Meanwhile I close with something which is a little OT but fun. When I was at university I took an anthropology module. The lecturer had a theory that ancient homo sapiens men kept Neanderthal women as sex slaves. The two kinds of human could not communicate with one another, and it seems probable that homo sapiens man could not impregnate Neanderthal woman. Lecturer appeared to think there were benefits to a relationship whereby the woman could not speak or procreate. Male of course ...

 
tetsabb
49746.  Tue Feb 07, 2006 7:54 pm Reply with quote

djgordy wrote:
Lichtenstein and Uzbekistan.


DJ is right on that.
But I think Uzbekistan is a bit of a cheat, as it borders Kazazhstan, which itself has a coastline on the Caspian, which is not freshwater, but is not itself connected to an ocean.
That satisfies Wiki to qualify Uzbekistan as doubly landlocked.

 
djgordy
49766.  Wed Feb 08, 2006 4:53 am Reply with quote

The Caspian Sea thing didn't fool me because about 18 months ago I won a bet as to what the largest land-locked country was. Someone had looked in an old encyclopaedia and said it was Mongolia, which is probably was at the time the book was written. But since the layers peeled away from the Soviet Onion, Kazakstan became the largest land locked country.

 
dr.bob
49772.  Wed Feb 08, 2006 6:11 am Reply with quote

Didn't the question of doubly-landlocked countries come up on the show once? Maybe back in the A series.

I definitely remember hearing about it before.

 
tetsabb
49972.  Thu Feb 09, 2006 11:15 am Reply with quote

Moving on along the thread, a few more observations from looking at the atlas.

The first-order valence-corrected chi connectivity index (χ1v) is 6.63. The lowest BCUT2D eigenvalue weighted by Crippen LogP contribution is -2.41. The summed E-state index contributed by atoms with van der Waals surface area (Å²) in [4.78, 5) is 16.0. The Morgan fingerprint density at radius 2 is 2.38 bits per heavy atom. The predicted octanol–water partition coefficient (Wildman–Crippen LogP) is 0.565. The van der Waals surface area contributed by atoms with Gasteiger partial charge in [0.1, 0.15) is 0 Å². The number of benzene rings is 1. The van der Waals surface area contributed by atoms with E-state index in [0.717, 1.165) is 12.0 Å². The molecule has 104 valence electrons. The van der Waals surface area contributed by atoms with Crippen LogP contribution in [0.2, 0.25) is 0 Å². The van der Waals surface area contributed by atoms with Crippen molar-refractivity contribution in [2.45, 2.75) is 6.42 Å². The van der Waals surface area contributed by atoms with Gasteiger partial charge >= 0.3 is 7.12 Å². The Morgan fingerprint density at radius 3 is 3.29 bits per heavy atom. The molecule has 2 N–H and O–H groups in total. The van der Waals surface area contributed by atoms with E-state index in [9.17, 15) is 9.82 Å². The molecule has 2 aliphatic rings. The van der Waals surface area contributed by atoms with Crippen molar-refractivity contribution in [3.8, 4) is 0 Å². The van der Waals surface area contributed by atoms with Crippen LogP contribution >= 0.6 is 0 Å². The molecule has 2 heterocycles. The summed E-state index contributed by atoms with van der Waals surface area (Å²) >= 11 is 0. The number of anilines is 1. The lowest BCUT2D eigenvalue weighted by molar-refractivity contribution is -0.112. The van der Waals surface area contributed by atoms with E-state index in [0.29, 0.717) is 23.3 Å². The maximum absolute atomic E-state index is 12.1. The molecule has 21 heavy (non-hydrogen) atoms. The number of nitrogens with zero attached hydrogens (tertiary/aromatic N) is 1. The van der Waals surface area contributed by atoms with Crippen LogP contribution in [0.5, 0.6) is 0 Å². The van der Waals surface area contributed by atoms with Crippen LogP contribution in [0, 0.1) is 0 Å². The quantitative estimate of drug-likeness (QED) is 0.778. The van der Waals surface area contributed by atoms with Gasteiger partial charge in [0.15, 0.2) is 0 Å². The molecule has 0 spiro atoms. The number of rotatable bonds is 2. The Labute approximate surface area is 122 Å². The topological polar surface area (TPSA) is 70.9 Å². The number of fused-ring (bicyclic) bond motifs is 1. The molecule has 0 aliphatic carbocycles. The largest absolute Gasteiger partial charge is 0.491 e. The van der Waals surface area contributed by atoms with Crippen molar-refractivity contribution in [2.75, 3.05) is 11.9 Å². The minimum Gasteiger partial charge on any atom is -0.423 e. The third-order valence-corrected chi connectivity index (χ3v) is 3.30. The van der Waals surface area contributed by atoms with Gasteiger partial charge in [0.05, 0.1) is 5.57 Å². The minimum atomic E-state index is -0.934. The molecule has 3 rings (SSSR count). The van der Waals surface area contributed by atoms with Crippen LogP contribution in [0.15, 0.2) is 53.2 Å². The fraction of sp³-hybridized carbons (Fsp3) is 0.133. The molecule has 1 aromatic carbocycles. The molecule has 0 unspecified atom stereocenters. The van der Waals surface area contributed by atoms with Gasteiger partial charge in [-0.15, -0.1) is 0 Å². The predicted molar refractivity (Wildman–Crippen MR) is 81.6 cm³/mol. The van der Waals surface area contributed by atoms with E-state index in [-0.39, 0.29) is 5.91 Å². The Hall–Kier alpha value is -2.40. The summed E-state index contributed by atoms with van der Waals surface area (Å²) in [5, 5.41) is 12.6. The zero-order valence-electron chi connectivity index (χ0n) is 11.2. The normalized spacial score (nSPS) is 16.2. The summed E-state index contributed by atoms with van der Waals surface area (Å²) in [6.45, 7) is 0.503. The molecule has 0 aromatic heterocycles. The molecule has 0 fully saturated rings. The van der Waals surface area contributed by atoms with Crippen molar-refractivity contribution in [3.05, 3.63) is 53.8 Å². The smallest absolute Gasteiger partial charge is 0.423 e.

Is Kansas Trebly-landlocked, in terms of American states and Canadian Provinces?

Is there a definitive answer to 'How far from the sea can one get?' I reckon, again not counting the Caspian, somewhere around Novosibirsk or Urumqi looks promising.

Looking at the Europe/Asia/Africa landmass, has anyone worked out the furthest distance one could walk without crossing saltwater? I imagine the starting point would have to be either easternmost Siberia or Johor Baharu, finishing up at Gibraltar or (the Suez Canal being artificial), Cape Town.

Hmmmmmm

 
eggshaped
49973.  Thu Feb 09, 2006 11:19 am Reply with quote

Quote:
has anyone worked out the furthest distance one could walk without crossing saltwater?


You could go round the M60 forever.

(which is what it feels like most nights)

 
dr.bob
49976.  Thu Feb 09, 2006 11:29 am Reply with quote

If you don't specify it has to be in a straight line, then the possibilities are endless :)

 
Tas
49980.  Thu Feb 09, 2006 11:35 am Reply with quote

Quote:
If you don't specify it has to be in a straight line, then the possibilities are endless :)


Assuming a finite Universe, and not one that doubles back on itself....oh, sod! Wrong thread!